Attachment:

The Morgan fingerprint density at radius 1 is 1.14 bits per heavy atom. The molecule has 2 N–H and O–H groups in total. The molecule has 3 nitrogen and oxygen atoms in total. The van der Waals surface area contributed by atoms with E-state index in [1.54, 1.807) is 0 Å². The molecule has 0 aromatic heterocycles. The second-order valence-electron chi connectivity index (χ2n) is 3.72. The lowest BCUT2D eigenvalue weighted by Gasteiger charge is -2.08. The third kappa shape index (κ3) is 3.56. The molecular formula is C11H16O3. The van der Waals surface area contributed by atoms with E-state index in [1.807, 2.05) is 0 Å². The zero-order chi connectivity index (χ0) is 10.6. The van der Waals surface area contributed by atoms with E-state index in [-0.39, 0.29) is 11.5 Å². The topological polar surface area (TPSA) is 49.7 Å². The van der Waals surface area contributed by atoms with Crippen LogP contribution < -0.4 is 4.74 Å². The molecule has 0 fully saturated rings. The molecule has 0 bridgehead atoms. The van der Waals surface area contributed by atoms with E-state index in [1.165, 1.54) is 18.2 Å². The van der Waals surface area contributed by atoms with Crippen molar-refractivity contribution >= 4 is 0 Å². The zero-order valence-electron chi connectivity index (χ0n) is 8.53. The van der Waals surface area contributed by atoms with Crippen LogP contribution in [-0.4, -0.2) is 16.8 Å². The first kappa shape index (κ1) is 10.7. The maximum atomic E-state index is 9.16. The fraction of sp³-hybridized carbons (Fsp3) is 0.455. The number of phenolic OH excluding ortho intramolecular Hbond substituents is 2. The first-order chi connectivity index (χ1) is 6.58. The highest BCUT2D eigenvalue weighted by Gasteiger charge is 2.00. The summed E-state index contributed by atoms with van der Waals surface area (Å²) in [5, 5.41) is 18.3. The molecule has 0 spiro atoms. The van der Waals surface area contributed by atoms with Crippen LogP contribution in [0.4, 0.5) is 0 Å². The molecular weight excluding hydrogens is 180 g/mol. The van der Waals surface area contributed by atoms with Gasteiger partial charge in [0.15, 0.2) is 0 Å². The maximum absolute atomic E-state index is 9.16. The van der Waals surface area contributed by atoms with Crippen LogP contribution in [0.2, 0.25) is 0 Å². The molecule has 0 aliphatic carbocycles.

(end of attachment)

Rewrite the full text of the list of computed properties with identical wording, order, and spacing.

The Morgan fingerprint density at radius 1 is 1.14 bits per heavy atom. The molecule has 2 N–H and O–H groups in total. The molecule has 3 nitrogen and oxygen atoms in total. The van der Waals surface area contributed by atoms with E-state index in [1.54, 1.807) is 0 Å². The molecule has 0 aromatic heterocycles. The second-order valence-electron chi connectivity index (χ2n) is 3.72. The lowest BCUT2D eigenvalue weighted by Gasteiger charge is -2.08. The third kappa shape index (κ3) is 3.56. The molecular formula is C11H16O3. The van der Waals surface area contributed by atoms with E-state index in [1.807, 2.05) is 0 Å². The zero-order chi connectivity index (χ0) is 10.6. The van der Waals surface area contributed by atoms with E-state index in [-0.39, 0.29) is 11.5 Å². The topological polar surface area (TPSA) is 49.7 Å². The van der Waals surface area contributed by atoms with Crippen LogP contribution < -0.4 is 4.74 Å². The molecule has 0 fully saturated rings. The molecule has 0 bridgehead atoms. The van der Waals surface area contributed by atoms with E-state index in [1.165, 1.54) is 18.2 Å². The van der Waals surface area contributed by atoms with Crippen molar-refractivity contribution >= 4 is 0 Å². The zero-order valence-electron chi connectivity index (χ0n) is 8.53. The van der Waals surface area contributed by atoms with Crippen LogP contribution in [-0.4, -0.2) is 16.8 Å². The first kappa shape index (κ1) is 10.7. The maximum atomic E-state index is 9.16. The fraction of sp³-hybridized carbons (Fsp3) is 0.455. The number of phenolic OH excluding ortho intramolecular Hbond substituents is 2. The first-order chi connectivity index (χ1) is 6.58. The highest BCUT2D eigenvalue weighted by Gasteiger charge is 2.00. The summed E-state index contributed by atoms with van der Waals surface area (Å²) in [5, 5.41) is 18.3. The molecule has 0 spiro atoms. The van der Waals surface area contributed by atoms with Crippen LogP contribution in [0.4, 0.5) is 0 Å². The molecular weight excluding hydrogens is 180 g/mol. The van der Waals surface area contributed by atoms with Gasteiger partial charge in [0.15, 0.2) is 0 Å². The maximum absolute atomic E-state index is 9.16. The van der Waals surface area contributed by atoms with Crippen LogP contribution in [0.2, 0.25) is 0 Å². The molecule has 0 aliphatic carbocycles.